City skylines can seem at times like battlegrounds, with architects vying for superlatives of tallest, grandest, and bizarrest. Skyline Chess, founded by London-based designers Chris Prosser and Ian Flood, reimagines chess pieces as miniature models of the city’s landmark buildings. The ubiquitous terraced house, oft seen in indistinguishable cookie-cutter rows, is recast as the humble pawn, while the iconic Big Ben plays the rook, the London Eye Ferris wheel stands in for the Knight, and the Bishop is supplanted with The Gherkin. Meanwhile, Renzo Piano’s 87-story Shard in Southwark, London, presides as Queen, while the reigning honor of King-dom is bestowed upon the 4.5 inch-tall Canary Wharf, one of the UK’s two main financial centers. “In developing the idea we thought long and hard about suitable alternatives for the chessmen, both in terms of their architecture and symbolic value as well as their value on the chessboard,” the designers wrote on their website. “We believe that as individual objects they are beautiful and when arranged across the board represent something unique.” Lovers of architecture, Prosser and Flood developed their idea over a series of chess matches, modeled the pieces in 3D, and then 3D-printed them in injection-molded acrylic. Each piece is double-weighted and has a felt base. In 2013, the designers launched a campaign on popular crowdfunding site Kickstarter, but won just over $14,000 in pledges of the approximately $39,000 requested to fund their startup. While crowdfunding fell through, seeing as the site operates on an all-or-nothing funding model, Prosser and Flood secured investment elsewhere. In addition to trotting out its first architecture-influenced edition, Skyline Chess creates bespoke chess sets for lovers of the strategic board game, and has its eye on developing sets based on the architectural icons of Rome, New York, Dubai, and Shanghai.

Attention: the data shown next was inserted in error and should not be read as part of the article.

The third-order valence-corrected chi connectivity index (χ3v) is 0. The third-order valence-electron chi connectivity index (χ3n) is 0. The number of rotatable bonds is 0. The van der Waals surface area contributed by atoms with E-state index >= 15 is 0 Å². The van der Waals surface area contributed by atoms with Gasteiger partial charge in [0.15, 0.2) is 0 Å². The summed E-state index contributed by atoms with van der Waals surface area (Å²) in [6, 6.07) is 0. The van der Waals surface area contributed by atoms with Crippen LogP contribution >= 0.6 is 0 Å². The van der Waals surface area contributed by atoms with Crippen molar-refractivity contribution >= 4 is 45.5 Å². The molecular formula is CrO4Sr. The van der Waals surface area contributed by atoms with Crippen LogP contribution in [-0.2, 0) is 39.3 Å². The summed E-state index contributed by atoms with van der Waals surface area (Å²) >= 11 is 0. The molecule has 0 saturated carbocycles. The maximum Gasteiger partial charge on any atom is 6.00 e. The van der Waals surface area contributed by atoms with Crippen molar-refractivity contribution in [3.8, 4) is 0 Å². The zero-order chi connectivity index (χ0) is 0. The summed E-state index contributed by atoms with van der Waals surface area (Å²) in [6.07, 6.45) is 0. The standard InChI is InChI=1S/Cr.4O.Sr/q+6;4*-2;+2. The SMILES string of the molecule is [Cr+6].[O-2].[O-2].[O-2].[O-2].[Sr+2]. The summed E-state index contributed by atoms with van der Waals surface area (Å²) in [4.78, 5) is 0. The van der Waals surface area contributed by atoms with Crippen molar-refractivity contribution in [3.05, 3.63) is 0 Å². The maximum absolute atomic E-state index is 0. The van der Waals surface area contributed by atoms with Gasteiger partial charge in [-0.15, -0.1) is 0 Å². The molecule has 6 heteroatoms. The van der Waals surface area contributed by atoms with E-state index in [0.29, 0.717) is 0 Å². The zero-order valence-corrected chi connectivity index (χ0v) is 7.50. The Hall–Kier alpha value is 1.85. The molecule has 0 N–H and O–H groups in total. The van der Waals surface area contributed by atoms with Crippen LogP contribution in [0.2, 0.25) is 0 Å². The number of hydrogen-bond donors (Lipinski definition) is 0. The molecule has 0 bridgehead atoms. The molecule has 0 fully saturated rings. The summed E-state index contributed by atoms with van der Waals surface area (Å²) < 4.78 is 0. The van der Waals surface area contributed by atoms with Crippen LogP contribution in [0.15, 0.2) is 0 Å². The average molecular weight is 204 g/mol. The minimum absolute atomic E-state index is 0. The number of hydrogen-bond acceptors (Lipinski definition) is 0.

The two innovators behind the Jetman Dubai jetpack athlete team recently released a video of them streaking in synchronized flight over the Dubai skyline and surrounding desert—and it brings a completely new perspective to the architecture of the city. Yves Rossy, a professional pilot from Switzerland, and Vince Reffet, a professional skydiver, have spent years perfecting the contraptions for propelled human flight. Although incapable of independent take-off, their delta-winged, turbine-powered jetpack can gain altitude when dropped from an aircraft and sustain flight for 6–13 minutes at speeds of 112–186 mph. In the promotional video for Skydive Dubai, the duo are shown careening close to the Burj Khalifa, the world’s tallest building, shooting over the Persian Gulf coast, and freewheeling over the desert. “I felt I was flying. It is just an insane feeling,” one of the jetmen said in the video. “The moment when the action is coming there is big concentration. It’s a mixture of fear and adrenaline that we transform into good energy, into power.” The flight was shot from a chase plane and two GoPro cameras attached to the jetmen, according to The Verge. Rossy, infatuated with the world of free fall and an innovator in the world of propelled human flight, has tinkered for ten years with a jetpack that would allow for prolonged flight and better control of trajectory. With each new iteration, Rossy shrank the wings to make them more aerodynamic for faster flight, building on his first flightsuit that enabled him to stay airborne for just 10 minutes. Rossy is currently developing a new flightsuit featuring bigger and lighter wings with a slower approach speed for independent takeoff and landing, so that the flyer’s own legs can be used as landing gear. In 2013, Rossy cruised in the air alongside a B17 bomber jet at Oshkosh’s AirVenture airshow in Wisconsin. Rossy has also annexed the skies above the Swiss Alps, the English channel, and the Grand Canyon. [h/t Bored Panda]